Robert Altman And Dennis Hopper To Become Subjects Of New Documentaries

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by Ryan Gowland
May 18, 2012 1:40 PM
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With a career that dates back in the 1950s, Robert Altman started out making industrials and working in television before switching to features in 1970 with "MASH," a film that kicked off a decade where the director flirted with perfection, with classics like "McCabe & Mrs. Miller," "The Long Goodbye," and "Nashville." The 1980's wouldn't be as kind after Altman started the decade with the musical "Popeye," but he would eventually bounce back commercially with 1992's "The Player" and 1993's "Short Cuts" before receiving his fifth Academy Award nomination for directing with 2001's "Gosford Park." The director's career career ended with Altman's death in 2006, and documentarian Ron Mann ("Comic Book Confidential") is planning to examine his career in the upcoming Epix Original Documentary "Altman."

"Altman defined cinema for me — he had an extraordinarily rollicking career," Mann told Variety. The Canadian director is planning to start shooting the doc in the fall, but is currently trying to find buyers at Cannes, where Altman brought seven films over his career, winning the Palme d'Or for "MASH" and Best Director for "The Player." "It's here at Cannes where his career really took off," said Mann. "He was a regular, so of course we are looking at the stock footage from the festival's archives."

"Altman" should be finished by mid-2013, we imagine in time for that year's Cannes Film Festival. Altman's widow, Kathryn Reed Altman, and producer Matthew Seig have agreed to consult on the doc. Plans are in place for a touring exhibition and an illustrated companion book once the film reaches theaters.

Another auteur getting the doc treatment is the late Dennis Hopper, whose life and career will be documented anecdotally in "Hopper: In His Own Words" from director Cass Warner Sperling. The feature is almost finished, as it is mostly comprised of a long interview Warner Sperling had with Hopper for the 2007 doc "The Brothers Warner," which chronicled the start of the studio (Warner Sperling is the granddaughter of Warner Bros. co-founder Harry M. Warner). Hopper signed to Warner Bros. as an actor when he was 18, and started his career working with James Dean on "Rebel Without A Cause" and "Giant" before moving on to co-write, direct and star in the 1969 hippie classic "Easy Rider" among many other memorable performances.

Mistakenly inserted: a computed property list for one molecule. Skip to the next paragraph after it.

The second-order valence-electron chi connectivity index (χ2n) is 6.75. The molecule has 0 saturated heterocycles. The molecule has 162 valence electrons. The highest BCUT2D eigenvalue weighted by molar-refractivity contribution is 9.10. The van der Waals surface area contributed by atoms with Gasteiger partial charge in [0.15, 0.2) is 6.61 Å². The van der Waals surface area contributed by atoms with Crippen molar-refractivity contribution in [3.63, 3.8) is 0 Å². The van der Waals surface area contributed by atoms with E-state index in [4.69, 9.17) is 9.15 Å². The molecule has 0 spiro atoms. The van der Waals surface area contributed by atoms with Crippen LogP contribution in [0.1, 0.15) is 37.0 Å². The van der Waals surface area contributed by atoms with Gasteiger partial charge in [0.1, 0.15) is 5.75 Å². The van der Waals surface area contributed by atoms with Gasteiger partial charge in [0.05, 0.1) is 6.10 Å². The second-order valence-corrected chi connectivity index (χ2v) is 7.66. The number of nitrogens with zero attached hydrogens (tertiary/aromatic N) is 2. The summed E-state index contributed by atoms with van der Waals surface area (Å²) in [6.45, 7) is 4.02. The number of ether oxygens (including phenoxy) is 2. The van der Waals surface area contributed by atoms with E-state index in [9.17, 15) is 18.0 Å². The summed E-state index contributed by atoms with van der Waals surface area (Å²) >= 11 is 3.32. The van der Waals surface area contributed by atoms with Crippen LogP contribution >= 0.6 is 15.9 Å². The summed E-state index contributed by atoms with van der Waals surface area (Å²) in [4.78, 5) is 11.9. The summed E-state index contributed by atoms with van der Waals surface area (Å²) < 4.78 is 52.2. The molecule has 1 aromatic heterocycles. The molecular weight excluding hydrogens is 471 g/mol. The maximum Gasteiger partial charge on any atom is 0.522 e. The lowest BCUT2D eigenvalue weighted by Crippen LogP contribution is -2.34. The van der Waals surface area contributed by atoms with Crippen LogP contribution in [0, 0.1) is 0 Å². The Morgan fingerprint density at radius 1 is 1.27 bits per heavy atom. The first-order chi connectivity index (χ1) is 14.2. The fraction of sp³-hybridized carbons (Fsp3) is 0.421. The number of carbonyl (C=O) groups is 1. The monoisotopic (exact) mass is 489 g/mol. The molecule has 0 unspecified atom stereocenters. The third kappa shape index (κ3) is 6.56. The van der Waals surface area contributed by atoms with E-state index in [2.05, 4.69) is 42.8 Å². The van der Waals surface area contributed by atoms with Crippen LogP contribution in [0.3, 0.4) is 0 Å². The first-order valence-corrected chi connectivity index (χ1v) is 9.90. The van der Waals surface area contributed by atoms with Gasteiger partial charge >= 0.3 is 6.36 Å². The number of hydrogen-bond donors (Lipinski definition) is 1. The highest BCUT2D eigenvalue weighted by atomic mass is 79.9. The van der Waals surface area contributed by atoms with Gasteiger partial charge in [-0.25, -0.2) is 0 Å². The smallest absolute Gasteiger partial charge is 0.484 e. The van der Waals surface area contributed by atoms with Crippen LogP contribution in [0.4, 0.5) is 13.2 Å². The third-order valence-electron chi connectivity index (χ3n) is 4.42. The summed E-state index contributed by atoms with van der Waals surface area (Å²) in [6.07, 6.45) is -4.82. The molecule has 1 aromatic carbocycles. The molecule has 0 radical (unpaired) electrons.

"When I interviewed him he hadn’t been on the lot since the 50s, but he told all of these magnificent stories of his career, including how he went through these situations with drugs and how he confronted his demons and decided to not only survive but carry on with his art form," Warner Sperling told Deadline. "He turned himself in for rehab and was given an antidote to get off it. It was a strong drug that made his hands shake and left him unable to speak. He convinced someone to get him out of there and as he was driving home, he told that person he was going to kill himself, because he couldn’t even light a cigarette. His friend brought him to a doctor, and Hopper was scared enough by the experience to quit."

Warner Sperling is still in search of finishing funds for the project, but isn't looking to get them from the family business. "My father, [film producer and screenwriter] Milton Sperling, told me, ‘don’t ever use your own money to make a movie,’" said Warner Sperling. "I’m trying to follow his guidance. We’re doing the Kickstarter thing, hoping to get the finishing funds to complete it." Once the funds arrive, the doc will be shopped for TV and features.

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